True Southerners can be defined by the cornbread they make.
"We generally divide cornbreads into two categories: Southern-style and other kinds made outside the South," said Linda Carman, director of consumer affairs at Martha White Foods in Nashville, Tenn.
"The South is really the only place where cornbread is a staple bread item."When you get outside the Deep South, it just becomes something you might fix with certain foods, but it's not like we've had it, day in and day out."
Old-fashioned corn sticks and cornbread muffins remain the bread of choice at meat-and-vegetable restaurants throughout the region. At Walker's Restaurant in Birmingham, Ala., cornbread outsells rolls by a 2-to-1 margin, kitchen manager Norman Evans said. Across town at John's Restaurant, the ratio is even greater.
When University of Mississippi students and locals sit down to a steaming plate of black-eyed peas, fresh corn and mashed potatoes with gravy at Ruth and Jimmie's, a popular cafe in the rear of a country store in Abbeville, Miss., they're served a hot wedge of cornbread with a pat of butter.
At Jimmy Kelly's, a popular Nashville steak house, diners are served baskets of scalded water hoe cakes, a primitive version of cornbread enjoyed by settlers in the South.
Interest in cornbread is growing, even though fewer people are baking or preparing large meals at home, Carman said. One reason is that health-conscious people are looking for food with fiber.
Most national brands of cornmeal are degerminated, meaning that the bran and germ have been removed, leaving only the starchy endosperm. A few brands, though, are ground from whole corn with only a portion of the bran removed, she said.
Recent research indicates that corn bran may help lower blood cholesterol in much the same manner as oat bran, so whole-grain cornmeals soon may hit the market.
"We've talked about it," she said. "I think Southerners, especially, would be open to a coarser meal and that anyone interested in adding fiber to their diet would be interested in it."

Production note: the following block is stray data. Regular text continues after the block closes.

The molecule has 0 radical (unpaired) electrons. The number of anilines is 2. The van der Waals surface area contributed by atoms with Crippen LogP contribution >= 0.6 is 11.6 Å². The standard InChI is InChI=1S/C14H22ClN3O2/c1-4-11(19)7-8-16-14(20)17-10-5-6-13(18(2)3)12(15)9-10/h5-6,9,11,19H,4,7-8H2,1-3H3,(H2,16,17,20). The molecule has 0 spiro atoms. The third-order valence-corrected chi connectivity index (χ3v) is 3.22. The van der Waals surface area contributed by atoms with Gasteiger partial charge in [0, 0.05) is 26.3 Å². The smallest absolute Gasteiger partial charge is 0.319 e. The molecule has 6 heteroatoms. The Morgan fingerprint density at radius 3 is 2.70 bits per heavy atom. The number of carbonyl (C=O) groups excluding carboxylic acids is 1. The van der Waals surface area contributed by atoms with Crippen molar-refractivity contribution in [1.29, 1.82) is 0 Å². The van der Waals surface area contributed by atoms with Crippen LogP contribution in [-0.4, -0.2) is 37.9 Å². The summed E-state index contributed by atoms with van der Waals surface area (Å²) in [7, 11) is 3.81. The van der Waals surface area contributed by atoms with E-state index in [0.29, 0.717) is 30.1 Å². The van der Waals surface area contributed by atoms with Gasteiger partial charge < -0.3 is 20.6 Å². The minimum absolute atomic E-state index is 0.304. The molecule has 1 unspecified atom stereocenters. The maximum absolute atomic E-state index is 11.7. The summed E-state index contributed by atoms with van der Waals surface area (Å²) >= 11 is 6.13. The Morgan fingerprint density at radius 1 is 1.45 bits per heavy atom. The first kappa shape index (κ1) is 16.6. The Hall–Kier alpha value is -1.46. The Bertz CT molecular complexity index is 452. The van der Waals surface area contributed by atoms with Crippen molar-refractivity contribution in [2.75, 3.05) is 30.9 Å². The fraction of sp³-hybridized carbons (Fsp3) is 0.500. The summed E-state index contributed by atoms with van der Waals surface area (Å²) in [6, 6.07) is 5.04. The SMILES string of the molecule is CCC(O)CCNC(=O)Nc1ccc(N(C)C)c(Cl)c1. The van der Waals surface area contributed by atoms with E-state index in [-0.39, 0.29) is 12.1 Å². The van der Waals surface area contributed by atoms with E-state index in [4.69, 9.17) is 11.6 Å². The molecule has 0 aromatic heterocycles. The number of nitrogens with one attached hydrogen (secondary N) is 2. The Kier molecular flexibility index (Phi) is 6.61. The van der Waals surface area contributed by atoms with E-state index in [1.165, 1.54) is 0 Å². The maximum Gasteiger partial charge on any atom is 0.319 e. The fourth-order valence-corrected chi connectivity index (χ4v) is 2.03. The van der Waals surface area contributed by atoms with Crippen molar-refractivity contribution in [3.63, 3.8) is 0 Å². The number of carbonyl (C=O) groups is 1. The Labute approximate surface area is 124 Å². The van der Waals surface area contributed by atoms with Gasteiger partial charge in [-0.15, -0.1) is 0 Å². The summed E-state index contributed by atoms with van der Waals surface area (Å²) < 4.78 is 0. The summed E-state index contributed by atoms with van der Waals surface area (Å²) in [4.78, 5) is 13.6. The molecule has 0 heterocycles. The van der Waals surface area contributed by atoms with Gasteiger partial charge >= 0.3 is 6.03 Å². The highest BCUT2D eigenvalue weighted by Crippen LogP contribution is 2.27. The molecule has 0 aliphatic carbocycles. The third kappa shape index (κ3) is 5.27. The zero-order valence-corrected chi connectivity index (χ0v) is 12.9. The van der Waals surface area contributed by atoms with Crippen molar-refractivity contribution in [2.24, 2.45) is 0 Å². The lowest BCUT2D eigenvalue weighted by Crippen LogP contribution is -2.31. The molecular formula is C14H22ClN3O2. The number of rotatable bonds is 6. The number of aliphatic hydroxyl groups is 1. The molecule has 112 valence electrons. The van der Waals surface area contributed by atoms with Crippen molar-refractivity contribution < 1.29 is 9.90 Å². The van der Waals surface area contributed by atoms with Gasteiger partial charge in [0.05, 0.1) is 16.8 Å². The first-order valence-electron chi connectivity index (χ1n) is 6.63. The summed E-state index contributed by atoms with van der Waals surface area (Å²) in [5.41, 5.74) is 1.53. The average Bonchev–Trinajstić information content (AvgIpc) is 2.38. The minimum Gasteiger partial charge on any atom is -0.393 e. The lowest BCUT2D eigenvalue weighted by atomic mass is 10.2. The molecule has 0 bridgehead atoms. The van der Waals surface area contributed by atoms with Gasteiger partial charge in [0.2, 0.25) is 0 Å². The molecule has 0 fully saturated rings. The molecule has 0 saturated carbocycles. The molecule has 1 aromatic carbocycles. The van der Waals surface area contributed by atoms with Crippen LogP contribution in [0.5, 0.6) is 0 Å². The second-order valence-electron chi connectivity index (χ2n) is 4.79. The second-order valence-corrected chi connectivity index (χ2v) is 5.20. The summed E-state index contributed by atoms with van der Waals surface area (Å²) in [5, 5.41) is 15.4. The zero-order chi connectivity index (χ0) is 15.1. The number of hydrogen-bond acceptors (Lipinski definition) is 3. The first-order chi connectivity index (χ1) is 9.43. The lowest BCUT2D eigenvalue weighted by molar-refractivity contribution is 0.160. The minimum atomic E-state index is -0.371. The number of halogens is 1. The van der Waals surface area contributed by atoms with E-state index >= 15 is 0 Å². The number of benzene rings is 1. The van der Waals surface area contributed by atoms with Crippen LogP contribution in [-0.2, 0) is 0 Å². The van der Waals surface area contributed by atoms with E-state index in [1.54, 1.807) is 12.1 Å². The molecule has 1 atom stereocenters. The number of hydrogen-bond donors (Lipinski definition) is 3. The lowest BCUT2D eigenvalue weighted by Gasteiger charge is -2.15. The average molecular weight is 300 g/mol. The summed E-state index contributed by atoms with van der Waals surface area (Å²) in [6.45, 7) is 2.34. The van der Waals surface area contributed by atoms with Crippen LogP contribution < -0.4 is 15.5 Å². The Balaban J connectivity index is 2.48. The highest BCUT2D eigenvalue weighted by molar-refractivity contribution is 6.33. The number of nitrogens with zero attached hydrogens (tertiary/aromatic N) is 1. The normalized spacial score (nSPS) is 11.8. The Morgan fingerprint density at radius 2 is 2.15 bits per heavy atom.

Cornbread is a simple food, but the addition of butter, eggs and milk turns it into spoonbread, a hearty dish that actually is more like a souffle than a bread. Add onion and seasonings to the basic cornbread batter and fry it in small balls and you have hush puppies, a vital part of any fish fry.
Southern cornbreads generally differ in flavor, texture and color from those prepared in other regions.
"In the area including Tennessee, Alabama, Mississippi and Georgia, the most common, everyday cornbread is made with cornmeal, buttermilk, shortening, very little or no sugar and maybe an egg," Carman said. "Some people tell me they put an egg in their cornbread; others say they don't."
Most bakers in the Deep South prepare their cornbread almost exclusively with white cornmeal, but yellow cornmeal is more popular in other regions, particularly the Midwest and East Coast.
"They also use more flour, which makes the cornbread more cakelike. The cornbread is sweet, too."
The latest trend out of the Southwest is blue cornmeal, which is ground from blue corn. It can be used instead of white or yellow cornmeal in recipes, substituting about 3/4 cup blue cornmeal for each cup of yellow or white cornmeal specified.
Blue cornmeal is denser than other varieties and has a nuttier flavor. It also is about 20 percent higher in protein than white or yellow cornmeals.
Cornbread should be baked quickly in a very hot oven, Evans said. Most cornbread recipes specify baking at 425 degrees or higher.